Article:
Choosing the right topical product to treat minor skin conditions
There are a lot of over-the-counter products (OTC) that can be used to relieve or prevent minor skin conditions like itchiness, infection, acne, sunburns or dryness. Learn about five types of products and the best way to use them.
Products for itchiness and irritation
Topical products are available in various forms, including creams, lotions, sprays, and bath oils and sachets.
These products usually contain one or more of the following ingredients:
- Hydrocortisone- acts on the inflammation of the skin
- Pramoxine- temporarily blocks pain signals
- Calamine- reduces itching and helps dry out blister-like rashes
- Colloidal oatmeal- soothes itchiness by moisturizing skin
These products help soothe skin irritation or itchiness caused by:
- Skin contact with a plant (e.g., poison ivy, sumac)
- Skin contact with an irritant (e.g., detergent)
- Insect bites
- Minor burns
It is always best to consult your pharmacist to help choose the right product for your condition as some products are more appropriate at treating certain skin conditions.
Topical antibiotics sold over the counter contain polymyxin B, bacitracin, gramicidin or a combination of these ingredients. They are used to treat minor cuts, scrapes, and burns. Sometimes an ingredient like lidocaine is added to temporarily help relieve pain.
Clean the wound thoroughly with water before applying the antibiotic. Do not use soap, hydrogen peroxide, rubbing alcohol, or iodine because these products cause too much irritation on open wounds.
Consult your pharmacist to see whether medical care, such as stitches or a tetanus shot, is required.
Over-the-counter acne treatment products usually contain benzoyl peroxide or salicylic acid. Benzoyl peroxide kills bacteria that cause acne and helps remove excess sebum (a naturally occurring oily substance) that can block skin pores whereas salicylic acid sheds the skin to allow for healthier skin to grow. These are both effective for mild acne.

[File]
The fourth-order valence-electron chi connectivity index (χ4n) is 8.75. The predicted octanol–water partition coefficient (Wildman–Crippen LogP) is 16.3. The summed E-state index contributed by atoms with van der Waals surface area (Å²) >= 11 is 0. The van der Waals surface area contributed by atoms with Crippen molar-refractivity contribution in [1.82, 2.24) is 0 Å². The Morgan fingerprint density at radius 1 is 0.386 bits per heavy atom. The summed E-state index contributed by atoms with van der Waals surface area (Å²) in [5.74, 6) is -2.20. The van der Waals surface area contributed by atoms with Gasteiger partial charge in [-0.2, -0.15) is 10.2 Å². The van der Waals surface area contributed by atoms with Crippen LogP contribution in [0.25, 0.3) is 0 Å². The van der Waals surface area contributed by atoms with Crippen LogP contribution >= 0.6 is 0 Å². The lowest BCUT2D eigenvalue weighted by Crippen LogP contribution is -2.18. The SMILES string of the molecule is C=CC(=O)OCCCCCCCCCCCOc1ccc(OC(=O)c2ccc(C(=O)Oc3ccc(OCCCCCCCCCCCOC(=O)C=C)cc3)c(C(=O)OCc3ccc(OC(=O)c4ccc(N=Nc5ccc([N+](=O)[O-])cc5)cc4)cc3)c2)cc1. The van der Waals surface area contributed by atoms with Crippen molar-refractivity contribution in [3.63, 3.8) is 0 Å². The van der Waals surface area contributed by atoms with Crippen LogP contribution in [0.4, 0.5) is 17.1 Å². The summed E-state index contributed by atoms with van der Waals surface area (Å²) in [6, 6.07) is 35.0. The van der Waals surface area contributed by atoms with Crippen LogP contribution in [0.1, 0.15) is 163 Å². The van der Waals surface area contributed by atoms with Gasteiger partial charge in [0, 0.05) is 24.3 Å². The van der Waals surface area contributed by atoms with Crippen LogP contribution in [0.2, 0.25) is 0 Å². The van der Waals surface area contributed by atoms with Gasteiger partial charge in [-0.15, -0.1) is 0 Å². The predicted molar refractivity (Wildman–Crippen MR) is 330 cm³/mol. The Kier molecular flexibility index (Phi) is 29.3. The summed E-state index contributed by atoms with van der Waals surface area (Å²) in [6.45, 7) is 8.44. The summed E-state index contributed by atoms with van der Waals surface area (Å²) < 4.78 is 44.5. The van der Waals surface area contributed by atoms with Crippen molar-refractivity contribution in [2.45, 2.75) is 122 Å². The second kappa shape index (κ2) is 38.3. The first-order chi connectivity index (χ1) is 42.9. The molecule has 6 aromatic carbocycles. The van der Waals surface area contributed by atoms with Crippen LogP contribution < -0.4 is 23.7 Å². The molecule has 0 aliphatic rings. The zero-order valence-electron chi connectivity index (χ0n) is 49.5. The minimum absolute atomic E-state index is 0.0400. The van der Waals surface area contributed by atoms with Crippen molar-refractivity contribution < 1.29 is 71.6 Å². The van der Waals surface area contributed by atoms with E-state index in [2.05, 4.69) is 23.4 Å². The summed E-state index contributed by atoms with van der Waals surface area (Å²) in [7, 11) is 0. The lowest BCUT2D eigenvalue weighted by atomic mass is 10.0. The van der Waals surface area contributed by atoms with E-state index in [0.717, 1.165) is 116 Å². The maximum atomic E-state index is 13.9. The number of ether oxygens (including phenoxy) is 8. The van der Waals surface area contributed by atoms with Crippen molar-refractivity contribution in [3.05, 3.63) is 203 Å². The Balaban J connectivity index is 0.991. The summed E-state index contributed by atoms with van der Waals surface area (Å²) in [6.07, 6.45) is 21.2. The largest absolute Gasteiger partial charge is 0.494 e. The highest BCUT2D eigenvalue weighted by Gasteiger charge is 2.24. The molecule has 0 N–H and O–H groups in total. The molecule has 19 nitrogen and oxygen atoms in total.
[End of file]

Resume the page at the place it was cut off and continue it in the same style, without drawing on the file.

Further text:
Since these products can irritate skin, it is important to begin treatment gradually and increase to the recommended dose if your skin tolerates them well. It may take several weeks of treatment before you notice any improvement.
You can consult your pharmacist for more information on how to use and choose the right product for your skin condition.
Products to relieve sunburns
To soothe sunburned skin, look for a product that contains aloe vera or use a hypoallergenic moisturizer. It is best to avoid products that contain a topical anesthetic such as lidocaine or benzocaine because it can irritate the skin even more or cause an allergic reaction.
Moisturizing products to relieve skin dryness
Moisturizing products contain various ingredients that help retain water in the skin and prevent it from evaporating too fast. They come in many forms, such as ointments, creams, and lotions.
- Ointments (also called “salves” or “balms”) are oily preparations like petroleum jelly. They are highly effective, especially on very dry zones like hands, elbows, knees, and feet. However, they leave behind a greasy texture.
- Creams are a mix of oils and water, and their texture ranges from light to rich. They are less moisturizing than ointments, but are easier to apply.
- Lotions contain a high proportion of water, which gives them a more liquid consistency and makes them easier to apply. However, they don’t moisturize to the same extent as creams and ointments. They are useful for treating hair-covered zones such as the scalp.
For best results, moisturizing products should be applied immediately after showering or bathing, while skin is still slightly damp.
Some moisturizing products are designed for specific skin types. These include non-comedogenic products for acne and hypoallergenic products for sensitive skin.
Skin care is highly individualized and your pharmacist knows the best option for the condition you have. Consult your pharmacist for information on different skin conditions and products.
The information contained herein is provided for informational purposes only and is not intended to provide complete information on the subject matter or to replace the advice of a health professional. This information does not constitute medical consultation, diagnosis or opinion and should not be interpreted as such. Please consult your health care provider if you have any questions about your health, medications or treatment.